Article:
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I am working on a project and would like to have a star map--seen from "above" (Galactic North?) that calls out the stars in the Vela constellation and shows their distance from sol / earth.

I realize that any 2D map will not show the Z-axis, but I'm okay with that (especially if there's a notation).

I want to be able to show which stars in the Vela constellation are closer to earth vs. further away.

Is there anything like this? I've looked and can't find it.

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  • $\begingroup$ There are a zillion stars within the boundary of any given constellation, so it will be easier to answer if you can mention which stars you are interested in. For example, in the Wikipedia article (I added the link to your post) it says that there are 5 stars brighter than magnitude +3. Are those sufficient? $\endgroup$ – uhoh Oct 14 '19 at 8:20
  • $\begingroup$ astronomy.stackexchange.com/questions/13488 has a lot of astronomy data, and you might find what you want there. The HYG database mentioned there may be particularly useful. Since this is a specific project that may not be of general interest, feel free to contact me directly (contact information in profile) for free help. $\endgroup$ – user21 Oct 14 '19 at 16:56
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note: I'm about to practice Astronomy without a license, if I've said something wrong please feel free to comment or just edit and correct it, thanks!


Wikipedia's Vela (constellation) lists its brightest stars and links to each star's Wikipedia page. Here are the first five of them:

On each page at the bottom of the data box on the right side there is a link to the star's page in Symbad. For Gamma Velorum (HD 68243) for example, the page is http://simbad.u-strasbg.fr/simbad/sim-id?Ident=HD+68243

On that page you can see the galactic coordinates (GAL coor) are about 262.806, -07.697 and since you only want a 2D map use the azimuth (262.806) to draw a line from our position in the solar system, which is the origin of galactic coordinates (for more on that see answers to How was the galactic plane established? and also can you translate a GPS coordinate to a Galactic coordinate.

Now how far away is the star from us on that line? Use the parallax value for that. For the Gamma Velorum example it is about 3.556 milliarcseconds. the distance to an object (measured in parsecs) is the reciprocal of the parallax (measured in arcseconds). So the distance here is 1/0.003556 or 281.2 parsecs which is about 917.2 light years.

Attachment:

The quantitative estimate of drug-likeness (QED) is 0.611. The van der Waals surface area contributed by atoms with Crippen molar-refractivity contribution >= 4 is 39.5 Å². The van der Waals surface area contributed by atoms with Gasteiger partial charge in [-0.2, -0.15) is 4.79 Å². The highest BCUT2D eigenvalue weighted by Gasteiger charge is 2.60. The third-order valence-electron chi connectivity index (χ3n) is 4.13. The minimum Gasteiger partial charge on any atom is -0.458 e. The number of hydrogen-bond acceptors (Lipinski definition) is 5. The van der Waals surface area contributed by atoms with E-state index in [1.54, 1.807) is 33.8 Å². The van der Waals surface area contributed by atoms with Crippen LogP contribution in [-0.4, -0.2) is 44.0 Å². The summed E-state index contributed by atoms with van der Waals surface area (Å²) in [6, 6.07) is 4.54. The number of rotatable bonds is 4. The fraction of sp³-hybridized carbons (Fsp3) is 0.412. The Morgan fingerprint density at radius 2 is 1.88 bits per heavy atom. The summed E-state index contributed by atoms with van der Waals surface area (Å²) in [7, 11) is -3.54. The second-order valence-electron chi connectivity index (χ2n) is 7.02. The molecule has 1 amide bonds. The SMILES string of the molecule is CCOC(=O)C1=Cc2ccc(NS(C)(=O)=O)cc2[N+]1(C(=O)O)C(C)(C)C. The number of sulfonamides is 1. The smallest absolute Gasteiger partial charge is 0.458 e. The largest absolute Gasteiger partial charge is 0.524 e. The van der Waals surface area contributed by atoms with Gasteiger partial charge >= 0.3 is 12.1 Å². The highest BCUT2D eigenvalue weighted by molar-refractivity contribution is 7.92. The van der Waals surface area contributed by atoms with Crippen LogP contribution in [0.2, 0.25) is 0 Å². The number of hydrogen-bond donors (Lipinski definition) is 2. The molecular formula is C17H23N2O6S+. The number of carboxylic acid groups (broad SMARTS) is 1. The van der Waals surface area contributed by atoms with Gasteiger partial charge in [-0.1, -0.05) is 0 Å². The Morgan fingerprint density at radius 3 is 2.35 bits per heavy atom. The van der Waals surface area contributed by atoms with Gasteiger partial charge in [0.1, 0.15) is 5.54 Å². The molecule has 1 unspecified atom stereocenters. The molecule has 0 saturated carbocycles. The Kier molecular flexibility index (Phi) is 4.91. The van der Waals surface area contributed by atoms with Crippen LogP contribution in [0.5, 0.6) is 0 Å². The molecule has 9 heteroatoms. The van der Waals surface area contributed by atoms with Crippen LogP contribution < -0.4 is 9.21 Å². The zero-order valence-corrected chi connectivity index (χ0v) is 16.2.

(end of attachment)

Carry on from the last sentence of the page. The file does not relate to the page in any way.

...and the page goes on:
For your 2D projection on to a flat map, you'll need to foreshorten that distance, so multiply by cos(altitude): $\cos(-07.697)=0.9910$ so you put your dot along the azimuth line at 917.2 times 0.9910 = 908.2 light years.

You'll have to decide what to do if one of the stars is far away from the plane of the galaxy, because the projected distance won't accurately reflect the actual distance.

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If you can narrow this down to a number of stars that makes the project manageable, you can make your own 3D map. It's easy. First, find the X,Y,Z galactic coordinates. X is the distance of the star from the sun in the direction of the galactic center. Y is its distance from the sun in the galactic plane perpendicular to the X axis in direction of the sun's orbit. Z is the height (relative to the sun) above the galactic plane. The galactic plane is somewhat arbitrary, but can be taken as about 70 light years "south" of the sun.

Now build your model. I used a large square foam board, stiff wire and small spherical foam balls (from Michael's). You could upgrade this easily. Plot your X and Y axis on the foam board. The Z measurement would be the length you cut of the stiff wire. Z=0 does not have to be on the board since some stars will be "south" of the sun. Of course, you would want to have to have the same scale for each axis (ie. 1 inch = 10 light years).

You could determine the distance fairly accurately mathematically given the X,Y,Z coordinates. However, if accuracy is not important, just measure the distance from the sun to the star with a ruler and use the scale. (If Z=0 is not on the board you would have to use a foam ball for the sun, too.)

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  • $\begingroup$ I need to mention that I found X,Y,Z for my stars using www.stellar-database.com, but only stars within 75 LY are in this listing. To calculate X,Y,Z for your stars, first determine RA,DEC and distance(d) for a star (Wikipedia, J2000) then calculate galactic longitude (l) and galactic latitude (b) using this on-line tool robertmartinayers.org/tools/coordinates.html. (use the "modern" (b) and (l) result and be careful with signs). Then use the formulas: X=dcos(b)cos(l), Y=dcos(b)sin(l) and Z=dsin(b). These will be year 2000 positions. $\endgroup$ – Jack R. Woods Oct 15 '19 at 5:47
  • $\begingroup$ You will see that the brighter Vela constellation stars vary greatly in distance from the sun. Most of the stars we see in the sky are not the closest ones. $\endgroup$ – Jack R. Woods Oct 15 '19 at 5:49

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